Much like Sunday’s last-minute drama in the U.S. Senate over extending parts of the Patriot Act to authorize the NSA-spying program, the Illinois legislature was hard at work Sunday night trying to patch together a massive budget gap before the end of its spring session. The results of the failed last-ditch effort to reconcile a $6.2 billion budget shortfall was at least as contentious, if not more so, than the efforts in Washington. The new budget takes effect on July 1st and the lack of a deal means that the Illinois House will reconvene on Thursday, June 4th and the Senate on June 9th. Illinois’ first-term Republican Governor, Bruce Rauner, has been adamant about cutting fiscal expenditures to the consternation of the Democratically-controlled legislature. Earlier in May, the state’s Supreme Court declared a measure that would have cut cost-of-living increases among other provisions for state-level retirees to be unconstitutional, adding an estimated $2.2 billion to the already massive shortfall. As noted by the judicial panel at the time, Rauner willingly allowed a sales tax measure to expire at the beginning of the year, touting the savings as an example of his desire to bring a new level of fiscal control to the indebted state. If an agreement is not reached before July 1st, the state comptroller may not be able to meet payroll for the second half of the month, and the school year, set to begin on August 10th, may be delayed until a budget deal is reached.
Although the legislators’ agreement to return to session during the recess signifies some measure of good-faith, Sunday’s session typified the hostility between the Governor and the state legislature throughout much of Rauner’s term in office. Senate President John Cullerton (D-Chicago) points out that it will be much harder to reach an agreement due to the change in procedural rules since the budget session expired Sunday night. Any agreement must now reach a three-fifths threshold to be approved. Cullerton said after the failure to reach a compromise, “It’s unlikely we can get anything done.”The Democrats final budget includes $36.2 billion in expenditures; a figure that Democrats acknowledge would face a $3 billion revenue shortfall. Rauner’s budget plan calls for only $32 billion. Rauner, the first Republican elected as governor since 1998, campaigned on a “turnaround agenda,” implementing reforms on worker’s compensation, right-to-work provisions as well as tax cuts. However, Cullerton said, “I want to work with him on his turnaround agenda but much of the agenda in its current form, its theme is middle-class workers lose and corporate CEOs win.” Cullerton responded to the stalemate in a statement, “Once again, we find ourselves trying to work with a governor who continues to run campaigns rather than run the state that elected him. Rather than roll up his sleeves and work on solutions, he dictates demands and threatens those who defy him.”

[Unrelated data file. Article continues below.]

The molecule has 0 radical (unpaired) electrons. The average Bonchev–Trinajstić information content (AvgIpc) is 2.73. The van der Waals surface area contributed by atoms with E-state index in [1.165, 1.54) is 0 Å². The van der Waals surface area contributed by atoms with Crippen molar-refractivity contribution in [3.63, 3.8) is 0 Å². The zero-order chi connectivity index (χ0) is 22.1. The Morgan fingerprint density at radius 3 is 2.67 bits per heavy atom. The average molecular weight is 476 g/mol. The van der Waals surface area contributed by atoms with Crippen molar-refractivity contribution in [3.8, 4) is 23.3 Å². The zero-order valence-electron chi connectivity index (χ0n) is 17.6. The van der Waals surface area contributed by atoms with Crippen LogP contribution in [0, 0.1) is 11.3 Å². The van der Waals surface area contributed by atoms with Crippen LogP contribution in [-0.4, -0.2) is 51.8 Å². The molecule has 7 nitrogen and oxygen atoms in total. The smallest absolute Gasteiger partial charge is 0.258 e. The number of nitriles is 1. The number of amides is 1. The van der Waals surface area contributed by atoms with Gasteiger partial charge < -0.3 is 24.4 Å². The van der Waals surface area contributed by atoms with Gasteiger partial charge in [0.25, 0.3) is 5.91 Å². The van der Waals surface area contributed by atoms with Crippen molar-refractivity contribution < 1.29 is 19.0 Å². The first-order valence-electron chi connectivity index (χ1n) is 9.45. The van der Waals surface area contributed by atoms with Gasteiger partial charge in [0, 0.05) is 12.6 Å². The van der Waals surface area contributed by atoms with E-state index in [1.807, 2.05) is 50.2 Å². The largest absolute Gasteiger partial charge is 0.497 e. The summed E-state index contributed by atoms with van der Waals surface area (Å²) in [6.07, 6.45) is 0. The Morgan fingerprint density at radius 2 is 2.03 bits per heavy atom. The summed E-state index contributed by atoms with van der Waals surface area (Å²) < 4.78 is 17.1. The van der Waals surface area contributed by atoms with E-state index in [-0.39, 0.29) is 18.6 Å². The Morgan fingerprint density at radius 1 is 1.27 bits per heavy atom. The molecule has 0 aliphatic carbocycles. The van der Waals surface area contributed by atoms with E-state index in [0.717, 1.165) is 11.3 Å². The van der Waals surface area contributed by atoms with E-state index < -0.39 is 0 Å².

The Senator is likely referring to a multimillion dollar media campaign launched by Rauner’s office, blaming Democrats for the budget crisis. Early previews of the campaign indicate that Rauner’s main target is longtime House Speaker, Chicago Democrat Michael Madigan, who Rauner considers to be the ringleader of an “elite political class.” Rauner told WBEZ radio, “We’ve had financial instability in Illinois for years, for decades, and it’s because our government is so full of conflicts of interest and so full of mismanagement.” Madigan’s spokesman, Steve Brown, noted how the legislators will be conducting door-to-door campaigns as well as “delivering a report on the session and the accomplishments that were made, things we were able to pass. I’m not sure how well-received whatever this attack will be, how credible it will be, in that context.” Cullerton noted that the media campaign will likely lessen the prospects for a compromise to be reached. Illinois has, by far, both the largest budget deficit and the largest future debt liability, now estimated to be over $111 billion.
Bloomberg Business – Tim Jones and Elizabeth Campbell
Reuters/Yahoo News – Karl Plume and Karen Pierog
Washington Times/AP – John O’Connor